Home Press kit Les grandes serres du Jardin des Plantes
The large greenhouses of the Jardin des Plantes




View from Greenhouses,  "history
of plants" and "plants from  New
Caledonia", iridescent sheen from
the structure of the greenhouse.

Greenhouse humid
tropical forests
Greenhouse humid tropical forests
Main entrance to the greenhouses

A challenge for the national museum of natural history the renovation of greenhouses

During the conference held Monday, January 31, 2011, players in the renovation of greenhouses we have presented and dedicated their book :

" Les grandes serres du Jardin des Plantes. Plantes d'hier et d'ailleurs".

(The large greenhouses of the Jardin des Plantes. Plants from the past and from other countries.)

A table of speakers were :

- Eric Joly Project Manager and Director of the Jardin des Plantes in Paris and the Arboretum Chèvreloup.

- Denis Larpin chief scientist of tropical plant collections of the Department of Botanical and zoological museum.

- Dario de Franceschi, researcher and professor in the Department of Earth History of the National Museum of Natural History.

- Manuel Cohen, a recognized photographer , with his eyes full of curiosity and sensitivity , presented a photographic report throughout the renovation site He was also presented to illustrate the book tonight.


   After explaining how this renovation bet was won , they take us on a wonderful meeting with plants from around the world to discover their originality and in these enchanting places the greenhouses.


Four greenhouses are now open :

- la serre des forêts tropicales humides

- la serre des déserts et milieux arides

- la serre de Nouvelle-Calédonie

- la serre de l'histoire des plantes

   qui mène jusqu'aux fleurs



      Greenhouse deserts
        and drylands ©G.E.M.

Preserve the greenhouses , but also revive the fervor of the great botanists of the past centuries , and feed the phantasms of the gardener, " to grow plants in the ground from other latitudes, " they said we ! But for them we can not talk without mentioning the renovation of historical legacy.

From the XVII th century greenhouses were made of wood and glass.
   The first orange trees are fragile plants trying to keep the Royal Garden . To protect them from frost they built what was then called " orangeries ".

The objective then being scientific, it is to acclimatise and maintain plants that naturalists return from their voyages of exploration, thus constituting botanical collections still rare.

The oldest museum greenhouse was built in 1714 by Sébastien Vaillant, it housed a coffee plant sent to King Louis XIV.

Over the years, other greenhouses were built by the stewards of the Garden, with Buffon the most famous of them, who built the tempered greenhouses in 1788.

Early of the XIXth century, building the first large greenhouses of metal and glass in world.
   The greenhouse "Philibert"  built in 1821 - the warmest greenhouse - is intended to receive the plants from India and from Cayenne.

Grande serre

Serre michele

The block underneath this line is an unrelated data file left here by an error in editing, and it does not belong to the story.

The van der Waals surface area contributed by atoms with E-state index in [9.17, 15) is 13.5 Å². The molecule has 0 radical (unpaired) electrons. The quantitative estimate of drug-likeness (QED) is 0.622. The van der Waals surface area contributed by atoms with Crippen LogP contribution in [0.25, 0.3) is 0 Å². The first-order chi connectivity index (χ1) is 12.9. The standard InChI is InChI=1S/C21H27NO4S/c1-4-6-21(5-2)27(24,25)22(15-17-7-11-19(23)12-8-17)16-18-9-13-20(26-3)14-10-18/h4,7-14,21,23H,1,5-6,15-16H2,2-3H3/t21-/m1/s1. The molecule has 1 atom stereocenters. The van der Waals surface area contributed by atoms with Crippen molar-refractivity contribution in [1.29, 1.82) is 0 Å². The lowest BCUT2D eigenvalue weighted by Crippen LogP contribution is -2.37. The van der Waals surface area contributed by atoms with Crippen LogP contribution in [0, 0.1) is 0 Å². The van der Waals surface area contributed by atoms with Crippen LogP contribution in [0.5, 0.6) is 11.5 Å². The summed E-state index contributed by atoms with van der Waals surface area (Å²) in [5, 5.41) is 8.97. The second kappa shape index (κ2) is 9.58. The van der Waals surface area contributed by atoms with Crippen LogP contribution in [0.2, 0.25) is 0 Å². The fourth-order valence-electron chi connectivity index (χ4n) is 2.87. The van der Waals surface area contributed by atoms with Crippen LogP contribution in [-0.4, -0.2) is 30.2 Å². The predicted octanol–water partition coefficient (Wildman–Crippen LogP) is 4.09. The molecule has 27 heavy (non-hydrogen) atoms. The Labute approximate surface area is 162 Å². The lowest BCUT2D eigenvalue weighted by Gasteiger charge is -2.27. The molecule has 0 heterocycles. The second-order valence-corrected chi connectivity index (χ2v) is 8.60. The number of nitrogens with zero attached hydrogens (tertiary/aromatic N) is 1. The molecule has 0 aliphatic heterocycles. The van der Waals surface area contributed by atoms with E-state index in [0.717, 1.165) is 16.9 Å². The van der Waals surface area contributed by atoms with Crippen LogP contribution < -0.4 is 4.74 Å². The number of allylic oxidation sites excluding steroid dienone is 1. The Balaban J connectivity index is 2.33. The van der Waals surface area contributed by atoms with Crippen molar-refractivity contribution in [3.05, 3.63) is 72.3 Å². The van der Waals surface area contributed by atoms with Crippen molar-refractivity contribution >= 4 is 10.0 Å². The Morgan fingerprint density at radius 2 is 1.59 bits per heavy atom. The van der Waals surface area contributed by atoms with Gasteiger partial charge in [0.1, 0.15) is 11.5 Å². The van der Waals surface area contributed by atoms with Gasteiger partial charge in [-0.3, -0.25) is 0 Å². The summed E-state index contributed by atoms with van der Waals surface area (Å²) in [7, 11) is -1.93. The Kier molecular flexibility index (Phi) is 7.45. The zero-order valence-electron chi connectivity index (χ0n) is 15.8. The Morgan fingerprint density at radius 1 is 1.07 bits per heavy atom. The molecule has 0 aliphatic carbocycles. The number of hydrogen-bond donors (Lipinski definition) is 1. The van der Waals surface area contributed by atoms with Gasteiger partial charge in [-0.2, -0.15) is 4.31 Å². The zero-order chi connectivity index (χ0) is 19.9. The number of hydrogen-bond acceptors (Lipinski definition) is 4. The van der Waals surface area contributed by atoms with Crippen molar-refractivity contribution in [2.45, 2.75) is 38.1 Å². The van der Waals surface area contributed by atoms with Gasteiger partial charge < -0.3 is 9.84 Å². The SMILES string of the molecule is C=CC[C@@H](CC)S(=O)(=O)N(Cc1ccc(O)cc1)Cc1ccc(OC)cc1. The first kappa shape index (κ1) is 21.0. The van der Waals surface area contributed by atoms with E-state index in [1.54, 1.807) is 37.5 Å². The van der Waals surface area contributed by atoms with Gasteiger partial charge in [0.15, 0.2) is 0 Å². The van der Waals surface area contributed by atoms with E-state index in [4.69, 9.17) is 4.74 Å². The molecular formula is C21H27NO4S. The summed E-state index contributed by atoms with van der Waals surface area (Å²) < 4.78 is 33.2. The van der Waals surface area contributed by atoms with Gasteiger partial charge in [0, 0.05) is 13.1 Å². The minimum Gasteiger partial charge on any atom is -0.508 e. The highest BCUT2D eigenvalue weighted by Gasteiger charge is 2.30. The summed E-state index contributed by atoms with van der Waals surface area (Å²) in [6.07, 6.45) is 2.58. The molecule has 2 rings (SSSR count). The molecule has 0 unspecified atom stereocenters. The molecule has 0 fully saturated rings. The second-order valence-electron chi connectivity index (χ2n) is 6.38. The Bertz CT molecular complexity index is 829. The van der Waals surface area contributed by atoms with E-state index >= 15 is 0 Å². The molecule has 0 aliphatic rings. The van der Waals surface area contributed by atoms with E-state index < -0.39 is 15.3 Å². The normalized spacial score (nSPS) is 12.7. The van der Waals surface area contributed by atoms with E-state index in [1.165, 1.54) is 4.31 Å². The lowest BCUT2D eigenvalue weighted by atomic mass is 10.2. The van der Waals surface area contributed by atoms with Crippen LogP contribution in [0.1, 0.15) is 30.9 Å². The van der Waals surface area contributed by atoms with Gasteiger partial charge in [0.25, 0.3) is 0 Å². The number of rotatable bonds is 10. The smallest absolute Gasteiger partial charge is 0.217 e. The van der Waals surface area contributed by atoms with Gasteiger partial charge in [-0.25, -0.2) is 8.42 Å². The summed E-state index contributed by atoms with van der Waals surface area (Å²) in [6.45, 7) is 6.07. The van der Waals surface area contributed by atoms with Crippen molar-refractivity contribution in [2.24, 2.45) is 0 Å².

View greenhouses curved. Engraving from
Muséum d'histoire naturelle. Serres chaudes
, Paris, 1837. MNHN
Interior view of the high greenhouse

Charles Rohault de Fleury, architect of the Museum, built between 1834 and 1836, two high greenhouses in square shape with glass windows. The oriental pavilion contains eucalyptus, dragon, and mimosas. Inside is lined with passiflora and other climbing plants. The occidental Pavilion , called "Pavilion of palm trees" contains bamboos, palm trees, vanilla, sugarcane, banana trees, date trees, arborescent ferns. It features a Water Lily Pond. It was then that Edward Maubert put his brush painter in the service of those illustrious botanists who have made the world famous Museum of Natural History.




Achmée epyphite plant, native to tropical forests. Edouard Maubert, Dictionnaire universel d'Histoire naturelle, Charles D'Orbigny.

Banana China, Edouard Maubert, Dictionnaire universel d'Histoire naturelle, Charles D'Orbigny

Passiflore, native American, Edouard Maubert, Dictionnaire universel d'Histoire naturelle, Charles D'Orbigny.

But the Franco-Prussian War in 1871 causing damage to greenhouses , they were restored in 1874.

Winter Gardens
    From the second half of XIX century , technical prowess give birth to a new building type the winter garden plants are grown in full ground.

The first was built by Jules André between 1881 and 1889, it will be demolished and rebuilt between 1935 and 1936 by René Berger , chief architect of the Museum.

Dominates then the aesthetic art deco that still characterizes the high Greenhouse. The monumental entrance has pillars luminescent glass paste and low metal grills designed by Raymond Subes ironworker art .




Entree serre

Greenhouse humid tropical forests
structure detail

Restored to the identical, the art deco style of the entrance of high greenhouse, built in 1930 by
René Berger. ©G.E.M.

   In XXth century: the beginning of a major renovation campaign.

   Greenhouses of "Charles Rohault de Fleury" (australian Greenhouse, mexican Greenhouse) listed in the inventory of historical monuments in July 1964, were restored in 1980. The coverage of the winter garden built by Rene Berger is rebuilt with reinforced glass. The front building was restored in 1999. Restoration of greenhouses curved is conducted by Paul Chemetov and Borja Huidobro between 1995 and 1997.

In 2005 opened the great building site that leads to today.

    Greenhouses completely renovated and refurnished with easy access for visitors with reduced mobility, are open to everyone passionate about plants and garden lovers. They have hosted since June 2, 2010, more than 200,000 visitors. An opportunity to immerse themselves in nature in any season inside elegant buildings, but also to enter the world of botany, to learn about plants and preserve them better.

©Groupe Edouard Maubert